UPDATED: Snow to return to Red Deer and central Alberta

UPDATED: Snow to return to Red Deer and central Alberta

Intense cold front moving in

Central Alberta is expected to get more snow, but it should melt quickly before the Thanksgiving weekend.

Environment Canada issued a special weather statement about an intense cold front expected to bring gusty winds, a drop in temperatures and snow starting Monday night and into Tuesday.

In the Red Deer area, two to four centimetres of snow is expected, and Tuesday night, the temperature is forecast to dip to -8 C.

The cold front was expected to sweep through the province, resulting in heavy snow for parts of western Alberta. Significant snowfall accumulations were possible for the Rocky mountains and foothills regions.

The temperature in the Red Deer area is forecast to climb back up to a high of 1 C Wednesday, with sunny skies. Temperatures will continue to rise during the week, with a sunny high of 14 forecast for Saturday.

People looking to visit local farms on the weekend to pick up pumpkins for their Thanksgiving meal, or Halloween, are still in luck despite the snow.

Snow expected in southern Alberta over the weekend

September snow unwelcomed, especially by farmers

Rachel Kraay, one of the owners of the Kraay Family Farm and Lacombe Corn Maze, said pumpkins were safely picked and stored before a killing frost struck last week.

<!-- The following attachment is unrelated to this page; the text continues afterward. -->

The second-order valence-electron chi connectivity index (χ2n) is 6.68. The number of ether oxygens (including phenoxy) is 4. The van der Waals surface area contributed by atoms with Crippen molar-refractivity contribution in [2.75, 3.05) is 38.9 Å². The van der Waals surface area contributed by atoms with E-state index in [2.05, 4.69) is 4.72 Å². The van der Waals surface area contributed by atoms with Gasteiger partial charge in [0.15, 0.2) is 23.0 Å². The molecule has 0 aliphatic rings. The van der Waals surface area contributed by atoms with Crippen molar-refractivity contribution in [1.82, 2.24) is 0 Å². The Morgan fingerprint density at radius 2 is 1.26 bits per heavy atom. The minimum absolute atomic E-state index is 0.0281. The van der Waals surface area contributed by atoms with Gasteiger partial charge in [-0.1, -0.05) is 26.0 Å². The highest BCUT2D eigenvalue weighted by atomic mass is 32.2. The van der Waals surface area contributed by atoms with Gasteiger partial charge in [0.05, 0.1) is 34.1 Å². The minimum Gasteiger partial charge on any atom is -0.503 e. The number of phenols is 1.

“That was the end of all the vines. We’ve had frost as early as August, so we were happy with October,” Kraay said.

She said it took a while for pumpkins to start growing this summer, but the end result was good. The snow should be long gone by the weekend, so it won’t interfere with visits to the farm, she said.

“Most weekends in the fall are fairly steady for us. But Thanksgiving is definitely a weekend we notice there’s a big increase of family groups that will come.”

The farm grows a variety of pumpkins, including small ones that fit nicely into the pumpkin cannon, similar to a potato gun, for visitors to shoot at targets in the field.

“They’re always waiting to shoot. It’s fun,” Kraay said.

Leona Staples, at The Jungle Farm south of Penhold, said plenty of big pumpkins came out of her farm this year, which was a surprise, because overcast skies reduced bee activity.

“I didn’t expect to see what we saw come out of our patch. September was our saviour.

“We had a beautiful, long fall without frost until the very end,” said Staples, who also expects a busy weekend ahead, as people come out to purchase vegetables for their Thanksgiving dinner.



szielinski@reddeeradvocate.com

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The Kraay Family Farm have had plenty of pumpkins for sale this season due to a later frost. (Photo contributed)

The Kraay Family Farm have had plenty of pumpkins for sale this season due to a later frost. (Photo contributed)

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